KF: Well, people can budget and manage when they’re dealing with something regular. The thing that I think must be challenging is when the amount you have is low. So if say you’re on a full Age Pension, you may think, ‘oh, I’ll just take all of that in a lump sum’ But a lump sum is not as manageable as knowing that you’re getting say $300 a fortnight or whatever, as a top up.

So, it’s a very personal choice. In terms of advice, do all the funds you just mentioned, the finalists in the pension product of the year, do they all offer advice as well?

KR: Yeah. So, there’s two main types of advice here. One is more single issues simpler advice. That’s probably $250 to $350 if there’s a cost, and it will be about how do I set up my retirement pension, how do I choose the right investment option, that pretty simple stuff. A lot of them will offer that internally so you can just call them and they can help you out.

Or there’s more comprehensive advice. Most of them will offer you comprehensive advice or they have referrals over to other advisors they’ve validated based on their qualifications and things like that, to be able to help you out.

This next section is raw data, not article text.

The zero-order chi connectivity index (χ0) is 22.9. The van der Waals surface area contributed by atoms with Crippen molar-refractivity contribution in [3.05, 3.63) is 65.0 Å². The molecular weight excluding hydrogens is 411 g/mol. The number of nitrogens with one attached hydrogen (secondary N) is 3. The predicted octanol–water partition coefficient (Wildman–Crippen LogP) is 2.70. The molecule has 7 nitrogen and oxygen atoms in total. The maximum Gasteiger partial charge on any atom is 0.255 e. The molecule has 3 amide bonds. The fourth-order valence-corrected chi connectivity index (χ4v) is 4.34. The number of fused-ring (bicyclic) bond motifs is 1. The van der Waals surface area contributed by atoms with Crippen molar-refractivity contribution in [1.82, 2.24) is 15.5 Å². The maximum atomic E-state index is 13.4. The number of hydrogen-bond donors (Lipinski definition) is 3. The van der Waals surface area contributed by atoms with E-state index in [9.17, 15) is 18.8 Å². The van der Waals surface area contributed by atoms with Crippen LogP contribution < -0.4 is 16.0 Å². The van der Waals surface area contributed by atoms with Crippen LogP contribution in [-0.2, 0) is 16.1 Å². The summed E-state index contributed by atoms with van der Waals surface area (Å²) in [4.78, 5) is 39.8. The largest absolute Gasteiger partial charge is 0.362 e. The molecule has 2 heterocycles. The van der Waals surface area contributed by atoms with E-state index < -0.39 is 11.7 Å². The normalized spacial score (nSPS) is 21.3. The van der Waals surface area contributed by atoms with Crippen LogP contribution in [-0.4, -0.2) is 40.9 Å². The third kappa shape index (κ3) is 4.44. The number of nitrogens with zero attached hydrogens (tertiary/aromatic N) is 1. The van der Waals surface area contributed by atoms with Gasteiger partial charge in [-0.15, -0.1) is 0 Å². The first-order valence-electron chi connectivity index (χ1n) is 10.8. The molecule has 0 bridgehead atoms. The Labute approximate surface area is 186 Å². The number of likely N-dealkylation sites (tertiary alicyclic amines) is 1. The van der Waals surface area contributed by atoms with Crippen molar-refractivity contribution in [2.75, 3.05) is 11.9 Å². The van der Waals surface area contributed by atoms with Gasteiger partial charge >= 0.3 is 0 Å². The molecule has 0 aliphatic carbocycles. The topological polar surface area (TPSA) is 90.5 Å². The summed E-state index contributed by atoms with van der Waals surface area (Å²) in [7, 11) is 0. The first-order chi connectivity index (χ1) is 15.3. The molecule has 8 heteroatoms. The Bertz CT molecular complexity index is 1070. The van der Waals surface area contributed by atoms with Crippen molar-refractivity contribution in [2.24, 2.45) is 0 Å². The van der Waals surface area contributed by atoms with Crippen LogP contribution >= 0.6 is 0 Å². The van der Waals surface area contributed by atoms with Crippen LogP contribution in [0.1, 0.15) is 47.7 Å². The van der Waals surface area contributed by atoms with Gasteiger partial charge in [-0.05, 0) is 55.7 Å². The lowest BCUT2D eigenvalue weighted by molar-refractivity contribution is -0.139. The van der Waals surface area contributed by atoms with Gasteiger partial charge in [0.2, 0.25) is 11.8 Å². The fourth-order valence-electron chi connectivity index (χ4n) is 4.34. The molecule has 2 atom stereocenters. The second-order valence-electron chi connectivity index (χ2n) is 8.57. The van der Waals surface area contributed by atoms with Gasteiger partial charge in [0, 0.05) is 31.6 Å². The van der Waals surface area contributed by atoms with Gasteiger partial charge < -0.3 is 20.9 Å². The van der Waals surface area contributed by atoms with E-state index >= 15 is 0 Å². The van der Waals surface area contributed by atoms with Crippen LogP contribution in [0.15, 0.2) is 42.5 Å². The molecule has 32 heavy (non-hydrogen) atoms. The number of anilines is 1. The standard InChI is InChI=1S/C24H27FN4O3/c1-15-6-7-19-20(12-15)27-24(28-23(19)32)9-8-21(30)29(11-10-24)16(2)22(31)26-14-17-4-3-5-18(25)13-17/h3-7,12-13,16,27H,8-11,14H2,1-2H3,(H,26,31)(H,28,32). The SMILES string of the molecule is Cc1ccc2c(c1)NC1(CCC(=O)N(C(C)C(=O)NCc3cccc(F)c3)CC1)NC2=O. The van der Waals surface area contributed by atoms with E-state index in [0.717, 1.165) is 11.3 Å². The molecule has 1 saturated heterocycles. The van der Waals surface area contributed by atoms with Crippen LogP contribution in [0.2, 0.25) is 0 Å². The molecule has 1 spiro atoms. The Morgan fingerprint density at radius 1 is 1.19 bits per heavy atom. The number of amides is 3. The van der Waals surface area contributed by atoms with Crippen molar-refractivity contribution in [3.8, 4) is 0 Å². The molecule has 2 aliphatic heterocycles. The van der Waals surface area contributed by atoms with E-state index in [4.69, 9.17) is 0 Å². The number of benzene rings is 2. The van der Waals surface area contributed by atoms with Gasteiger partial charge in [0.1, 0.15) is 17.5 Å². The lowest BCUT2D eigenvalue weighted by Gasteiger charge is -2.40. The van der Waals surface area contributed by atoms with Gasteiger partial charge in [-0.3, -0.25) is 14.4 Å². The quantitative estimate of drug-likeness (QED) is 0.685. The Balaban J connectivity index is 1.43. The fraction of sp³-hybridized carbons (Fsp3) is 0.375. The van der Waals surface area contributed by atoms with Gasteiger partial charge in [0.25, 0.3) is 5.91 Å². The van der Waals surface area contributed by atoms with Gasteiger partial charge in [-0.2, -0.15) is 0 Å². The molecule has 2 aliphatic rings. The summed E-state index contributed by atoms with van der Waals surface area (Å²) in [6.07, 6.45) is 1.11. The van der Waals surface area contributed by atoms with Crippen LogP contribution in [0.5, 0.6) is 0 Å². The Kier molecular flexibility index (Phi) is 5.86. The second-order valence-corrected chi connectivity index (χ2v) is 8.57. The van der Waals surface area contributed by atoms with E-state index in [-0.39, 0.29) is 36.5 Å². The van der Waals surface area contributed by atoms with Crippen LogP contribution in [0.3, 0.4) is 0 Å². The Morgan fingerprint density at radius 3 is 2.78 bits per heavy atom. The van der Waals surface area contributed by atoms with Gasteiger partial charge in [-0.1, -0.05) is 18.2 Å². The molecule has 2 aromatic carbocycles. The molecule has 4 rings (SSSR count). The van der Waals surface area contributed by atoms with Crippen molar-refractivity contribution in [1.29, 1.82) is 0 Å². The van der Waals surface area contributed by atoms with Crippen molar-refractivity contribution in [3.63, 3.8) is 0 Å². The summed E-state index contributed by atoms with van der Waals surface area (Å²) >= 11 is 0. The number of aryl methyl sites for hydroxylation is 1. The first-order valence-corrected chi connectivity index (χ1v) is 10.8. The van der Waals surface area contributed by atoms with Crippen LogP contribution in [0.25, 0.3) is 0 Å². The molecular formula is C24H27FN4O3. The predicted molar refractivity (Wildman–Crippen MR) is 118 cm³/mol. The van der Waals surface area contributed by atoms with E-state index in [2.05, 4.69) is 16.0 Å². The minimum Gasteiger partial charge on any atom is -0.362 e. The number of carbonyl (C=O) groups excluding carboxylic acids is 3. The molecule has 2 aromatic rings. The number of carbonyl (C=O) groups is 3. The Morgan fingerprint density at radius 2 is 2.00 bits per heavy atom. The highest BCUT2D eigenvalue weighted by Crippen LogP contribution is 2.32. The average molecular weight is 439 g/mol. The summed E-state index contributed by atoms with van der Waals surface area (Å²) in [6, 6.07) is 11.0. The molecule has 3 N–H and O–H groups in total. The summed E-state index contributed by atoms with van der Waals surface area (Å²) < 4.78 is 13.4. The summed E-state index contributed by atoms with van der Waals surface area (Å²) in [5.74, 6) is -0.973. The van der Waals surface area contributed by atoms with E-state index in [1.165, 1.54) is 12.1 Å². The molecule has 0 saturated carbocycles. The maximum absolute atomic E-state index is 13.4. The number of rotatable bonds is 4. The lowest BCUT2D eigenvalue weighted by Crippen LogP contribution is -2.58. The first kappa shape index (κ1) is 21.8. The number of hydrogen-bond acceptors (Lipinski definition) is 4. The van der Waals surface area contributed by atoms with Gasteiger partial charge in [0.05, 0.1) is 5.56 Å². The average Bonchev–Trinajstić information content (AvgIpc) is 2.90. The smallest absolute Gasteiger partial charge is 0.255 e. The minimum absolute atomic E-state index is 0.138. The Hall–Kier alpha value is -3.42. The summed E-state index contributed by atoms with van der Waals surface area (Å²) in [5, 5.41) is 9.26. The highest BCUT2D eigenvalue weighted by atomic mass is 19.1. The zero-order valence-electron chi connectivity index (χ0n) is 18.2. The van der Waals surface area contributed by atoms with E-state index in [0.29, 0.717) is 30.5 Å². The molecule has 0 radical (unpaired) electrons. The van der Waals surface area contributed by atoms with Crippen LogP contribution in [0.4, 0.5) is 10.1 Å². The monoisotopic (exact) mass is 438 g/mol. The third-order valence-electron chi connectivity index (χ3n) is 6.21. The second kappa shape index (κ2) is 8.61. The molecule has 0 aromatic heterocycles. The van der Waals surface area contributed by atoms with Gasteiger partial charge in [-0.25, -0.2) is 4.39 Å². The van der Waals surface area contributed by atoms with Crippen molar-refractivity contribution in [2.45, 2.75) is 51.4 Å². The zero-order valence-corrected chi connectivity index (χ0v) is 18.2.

Talking to your super fund can help demystify this a little bit. You can get help there with the advice piece, but I think for a lot of people, the simple advice is what they probably need, and the funds are there to help them with that.

KF: And the simple advice is have a look at your super, look at the balance and ring the fund and say, how do I maximise this? And put it back onto them to come up with some good ideas.

JD: Kirby, how can people know more from your side?

KR: So on the www.superratings.com.au website, we’ve got a list of all the different funds that we rate, which is just about everyone in the market, and what our rating is. So if it’s a top quarter of the industry, they get a platinum rating. And if they’re a finalist – that’s all shown on the website there, and we also have lowest fees and top returns across the number of different options that people can play around with there to try and make sense of it all. Look out for our top 10 part of the page.